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Reliability of marine clay foundations in cyclic loading


Author: 
Knut Olav Ronold
Principal Advisor: 
Steven R. Winterstein
Year Published: 
Sat, 01/01/1994 (All day)
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The safety of marine clay foundations against failure in cyclic loading is studied. This failure mode is associated with development of large cumulative shear strain amplitudes in the supporting clays. This applies when the foundations are subjected to cyclic shear loading caused by wave action in storms. A failure in cyclic loading may develop in the course of just one storm, or as the result of a sequence of many storms. Therefore, the dissertation deals with strain analysis in single storms, strain analysis in multiple storms, wave climate modelling, and reliability analysis over uncertain properties.

The strain accumulation method is used for strain prediction in single storms. A relationship between strain, pore pressure and stress level is introduced. With this relationship, the pore pressure ratio process in a clay is studied over all storms that occur during the lifetime of a foundation. This process is governed by the strain accumulation in these storms and by the consolidation of the clay in the calm periods in between. Under certain conditions, this process can be represented as a Markov chain. This is used to formulate a method for analysis of the safety against first-passage failure in cyclic loading in the course of these storms. This becomes a nested reliability analysis.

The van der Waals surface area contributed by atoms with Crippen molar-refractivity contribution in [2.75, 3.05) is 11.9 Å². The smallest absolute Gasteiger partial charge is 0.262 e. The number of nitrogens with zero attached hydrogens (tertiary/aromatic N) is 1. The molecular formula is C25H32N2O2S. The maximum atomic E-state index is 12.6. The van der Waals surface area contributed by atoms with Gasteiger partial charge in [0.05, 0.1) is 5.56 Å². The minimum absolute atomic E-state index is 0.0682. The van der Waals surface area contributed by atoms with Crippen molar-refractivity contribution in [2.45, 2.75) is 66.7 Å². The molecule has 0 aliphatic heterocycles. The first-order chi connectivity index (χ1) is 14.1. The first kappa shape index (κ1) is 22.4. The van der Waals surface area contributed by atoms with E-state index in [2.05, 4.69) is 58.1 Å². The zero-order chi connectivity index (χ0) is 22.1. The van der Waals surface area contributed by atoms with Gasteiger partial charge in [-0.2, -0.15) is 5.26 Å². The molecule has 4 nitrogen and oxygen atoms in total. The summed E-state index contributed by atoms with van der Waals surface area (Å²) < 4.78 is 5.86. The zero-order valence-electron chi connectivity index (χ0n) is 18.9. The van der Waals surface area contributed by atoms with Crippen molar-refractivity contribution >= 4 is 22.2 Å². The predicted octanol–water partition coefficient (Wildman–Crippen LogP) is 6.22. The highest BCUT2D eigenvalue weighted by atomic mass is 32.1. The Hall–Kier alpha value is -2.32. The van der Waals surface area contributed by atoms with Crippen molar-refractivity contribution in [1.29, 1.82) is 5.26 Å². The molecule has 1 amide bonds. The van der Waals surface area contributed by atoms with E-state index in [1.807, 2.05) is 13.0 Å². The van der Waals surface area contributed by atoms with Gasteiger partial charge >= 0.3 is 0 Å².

A stochastic storm profile is developed, based on Slepian model process theory, and gives the temporal evolution of the significant wave height in a storm. This is used to establish a history of shear stress amplitudes to represent the cyclic loading in the clay during the storm.

Reliability analyses are carried out for an example foundation. The results of a full first-passage failure analysis are compared with those of an analysis for the most severe storm in the lifetime of the foundation. For a relatively large foundation geometry with moderate pore pressure build-up in the long run, there is hardly any multiple-storm effect and thus no significant difference between the results of the two analyses. For a reduced geometry with stronger pore pressure build-up in the long run, multiple-storm effects come in force, and a lower reliability results from the first-passage failure analysis than from the extreme storm analysis. The conclusion from this is that for foundation design against failure in cyclic loading, it may be necessary to carry out a full first-passage failure analysis.